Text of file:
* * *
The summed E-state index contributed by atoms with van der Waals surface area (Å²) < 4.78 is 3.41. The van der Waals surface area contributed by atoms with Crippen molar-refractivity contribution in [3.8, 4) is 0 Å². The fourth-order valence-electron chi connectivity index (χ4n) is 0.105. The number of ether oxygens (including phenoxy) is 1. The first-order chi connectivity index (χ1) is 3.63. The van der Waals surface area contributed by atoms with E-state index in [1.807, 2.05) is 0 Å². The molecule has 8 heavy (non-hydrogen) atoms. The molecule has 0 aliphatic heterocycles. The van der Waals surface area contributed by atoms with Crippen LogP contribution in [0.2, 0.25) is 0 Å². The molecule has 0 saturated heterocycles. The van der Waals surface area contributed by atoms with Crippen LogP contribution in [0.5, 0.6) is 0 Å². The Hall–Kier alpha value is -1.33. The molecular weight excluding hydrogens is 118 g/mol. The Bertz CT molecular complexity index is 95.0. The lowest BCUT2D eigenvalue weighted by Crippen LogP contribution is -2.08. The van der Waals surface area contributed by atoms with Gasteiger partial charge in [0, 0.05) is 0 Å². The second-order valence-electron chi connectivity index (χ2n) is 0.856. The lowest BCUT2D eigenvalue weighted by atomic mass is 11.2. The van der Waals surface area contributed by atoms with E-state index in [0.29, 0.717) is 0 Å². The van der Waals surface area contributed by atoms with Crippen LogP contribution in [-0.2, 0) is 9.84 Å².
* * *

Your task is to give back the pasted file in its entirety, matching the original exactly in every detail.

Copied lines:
The summed E-state index contributed by atoms with van der Waals surface area (Å²) < 4.78 is 3.41. The van der Waals surface area contributed by atoms with Crippen molar-refractivity contribution in [3.8, 4) is 0 Å². The fourth-order valence-electron chi connectivity index (χ4n) is 0.105. The number of ether oxygens (including phenoxy) is 1. The first-order chi connectivity index (χ1) is 3.63. The van der Waals surface area contributed by atoms with E-state index in [1.807, 2.05) is 0 Å². The molecule has 8 heavy (non-hydrogen) atoms. The molecule has 0 aliphatic heterocycles. The van der Waals surface area contributed by atoms with Crippen LogP contribution in [0.2, 0.25) is 0 Å². The molecule has 0 saturated heterocycles. The van der Waals surface area contributed by atoms with Crippen LogP contribution in [0.5, 0.6) is 0 Å². The Hall–Kier alpha value is -1.33. The molecular weight excluding hydrogens is 118 g/mol. The Bertz CT molecular complexity index is 95.0. The lowest BCUT2D eigenvalue weighted by Crippen LogP contribution is -2.08. The van der Waals surface area contributed by atoms with Gasteiger partial charge in [0, 0.05) is 0 Å². The second-order valence-electron chi connectivity index (χ2n) is 0.856. The lowest BCUT2D eigenvalue weighted by atomic mass is 11.2. The van der Waals surface area contributed by atoms with E-state index in [0.29, 0.717) is 0 Å². The van der Waals surface area contributed by atoms with Crippen LogP contribution in [-0.2, 0) is 9.84 Å².